A Caution About the New American Girl Book

By Dannah Gresh

share this article

By Dannah Gresh, Founder of True Girl

Dolls are great for creative play, but the kind of doll your plays with matters more than you might know. Here’s the deal—when our daughters play with cute, nonsexual dolls, they tend to let imaginative play loose. They role-play and create, giving muscle to their executive function. (That's the part of the brain the provides self-control and direction. It's good to build it up.)

But when our daughters play with dolls that have a more seductive or beauty-based nature, they tend to be more confined in their imaginative play. Their play generally leans toward “seduce the boy.”

Dr. Diane Levin says, “The more time a girl plays this way, the more she’ll focus on looks and coquettish behavior, and the less time she’ll spend doing the open-ended activities kids need. It puts her on a conveyor belt to early sexualization.”*

The American Psychological Association reported that, as an experiment, researchers gave some grade school-aged girls a sexualized doll, “Fashion” Barbie, then asked the children about their career aspirations. Girls who played with the Barbie doll had fewer goals than the girls who instead played with Mr. Potato Head, who has no sex appeal.

God’s Word says, “Do not imitate what is evil but what is good.” (3 John 1:11) I really think that dreaming of dressing like a Bratz doll and practicing “seduce the boy” falls into the category of “imitating evil.” The Bible encourages us to pursue the imitation of good. Healthy role-playing with age-appropriate dolls opens the doors for this.

This is why I've included American Girl dolls in one of my books. In Six Ways To Keep The Little in Your Girl, I did not endorse the brand per se, but included quotes from moms who stated that it was an age-appropriate line of dolls. That is, in many ways, very true. And for many moms, American Girl has been a last remaining vestige of age-appropriate toys for tween girls.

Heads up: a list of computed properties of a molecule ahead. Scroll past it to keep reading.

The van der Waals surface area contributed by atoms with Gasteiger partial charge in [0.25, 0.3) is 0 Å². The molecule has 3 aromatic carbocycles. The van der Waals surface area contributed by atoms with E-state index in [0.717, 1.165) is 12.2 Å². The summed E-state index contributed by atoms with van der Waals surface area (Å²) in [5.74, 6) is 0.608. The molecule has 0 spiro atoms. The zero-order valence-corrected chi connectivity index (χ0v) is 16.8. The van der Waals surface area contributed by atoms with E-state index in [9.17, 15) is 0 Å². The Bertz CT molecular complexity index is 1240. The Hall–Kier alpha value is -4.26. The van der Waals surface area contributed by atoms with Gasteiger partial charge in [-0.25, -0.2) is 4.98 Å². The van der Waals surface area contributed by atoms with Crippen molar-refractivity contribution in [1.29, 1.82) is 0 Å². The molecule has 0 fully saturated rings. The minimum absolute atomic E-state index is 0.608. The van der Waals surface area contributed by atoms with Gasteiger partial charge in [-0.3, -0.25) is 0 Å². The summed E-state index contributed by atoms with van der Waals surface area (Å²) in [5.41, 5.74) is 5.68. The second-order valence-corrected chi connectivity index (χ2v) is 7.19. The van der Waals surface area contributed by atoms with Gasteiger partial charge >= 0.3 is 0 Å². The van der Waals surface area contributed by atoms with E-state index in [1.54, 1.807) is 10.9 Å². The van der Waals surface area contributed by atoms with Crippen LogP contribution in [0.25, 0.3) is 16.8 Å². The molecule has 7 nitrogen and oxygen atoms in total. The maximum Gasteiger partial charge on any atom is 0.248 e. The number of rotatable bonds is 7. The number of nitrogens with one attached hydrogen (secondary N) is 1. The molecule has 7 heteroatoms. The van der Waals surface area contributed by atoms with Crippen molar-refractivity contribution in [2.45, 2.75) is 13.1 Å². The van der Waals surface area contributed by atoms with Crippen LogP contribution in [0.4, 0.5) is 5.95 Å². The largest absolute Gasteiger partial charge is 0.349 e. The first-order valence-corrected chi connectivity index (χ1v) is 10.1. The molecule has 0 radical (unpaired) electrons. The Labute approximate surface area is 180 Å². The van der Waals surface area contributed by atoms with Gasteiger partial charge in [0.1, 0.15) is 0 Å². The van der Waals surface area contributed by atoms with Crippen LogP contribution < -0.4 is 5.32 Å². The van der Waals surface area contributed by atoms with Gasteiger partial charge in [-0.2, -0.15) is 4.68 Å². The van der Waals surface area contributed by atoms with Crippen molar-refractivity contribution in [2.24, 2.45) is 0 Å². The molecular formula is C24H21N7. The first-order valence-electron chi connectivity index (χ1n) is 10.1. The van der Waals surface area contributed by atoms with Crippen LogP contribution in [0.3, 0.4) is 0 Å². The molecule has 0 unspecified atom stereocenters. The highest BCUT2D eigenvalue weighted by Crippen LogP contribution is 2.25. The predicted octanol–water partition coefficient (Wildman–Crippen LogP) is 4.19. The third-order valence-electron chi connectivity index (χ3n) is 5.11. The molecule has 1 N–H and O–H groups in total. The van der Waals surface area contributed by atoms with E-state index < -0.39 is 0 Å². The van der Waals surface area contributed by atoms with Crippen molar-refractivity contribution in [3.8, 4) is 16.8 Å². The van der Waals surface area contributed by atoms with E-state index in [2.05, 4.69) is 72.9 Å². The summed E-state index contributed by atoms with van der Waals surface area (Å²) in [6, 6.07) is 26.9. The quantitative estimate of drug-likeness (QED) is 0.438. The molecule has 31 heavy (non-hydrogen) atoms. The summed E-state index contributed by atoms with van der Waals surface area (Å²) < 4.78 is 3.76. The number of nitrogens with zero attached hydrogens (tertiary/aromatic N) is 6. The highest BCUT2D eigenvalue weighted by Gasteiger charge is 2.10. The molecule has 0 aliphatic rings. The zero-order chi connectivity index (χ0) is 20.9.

But they have shown themselves to be careless about inappropriate content for their target market. I will be removing them from my book in future editions. Why? American Girl has recently released a book titled "A Smart Girl's Guide: Body Image Book." The book normalizes being transgender, promotes the use of puberty blockers, and encourages free gender expression. Here are some samples of the content:

"If you haven't gone through puberty yet, the doctor might offer medicine to delay your body's changes, giving you more time to think about your gender identity."

"Being transgender isn't a medical transition.  It's a process of learning to love yourself for who you are!"

"Parts of your body might make you feel uncomfortable, and you might want to change the way you look. That's totally Ok."

It is my conviction, after much research, that girls being targeted with this message are not old enough to read what is in this book without experiencing confusion. Even some transgender activists are saying "this is wrong!"

I have considered carefully before I wrote this article. So many times Christians are known for what they dislike or boycott. Our concerns are often communicated without compassion and love. I long to be a part of a Church that is known for sharing the love of Christ. If you choose to communicate your concern to American Girl, please thank them for what they have done well and respectfully communicate that you cannot support material that is harmful to young girls.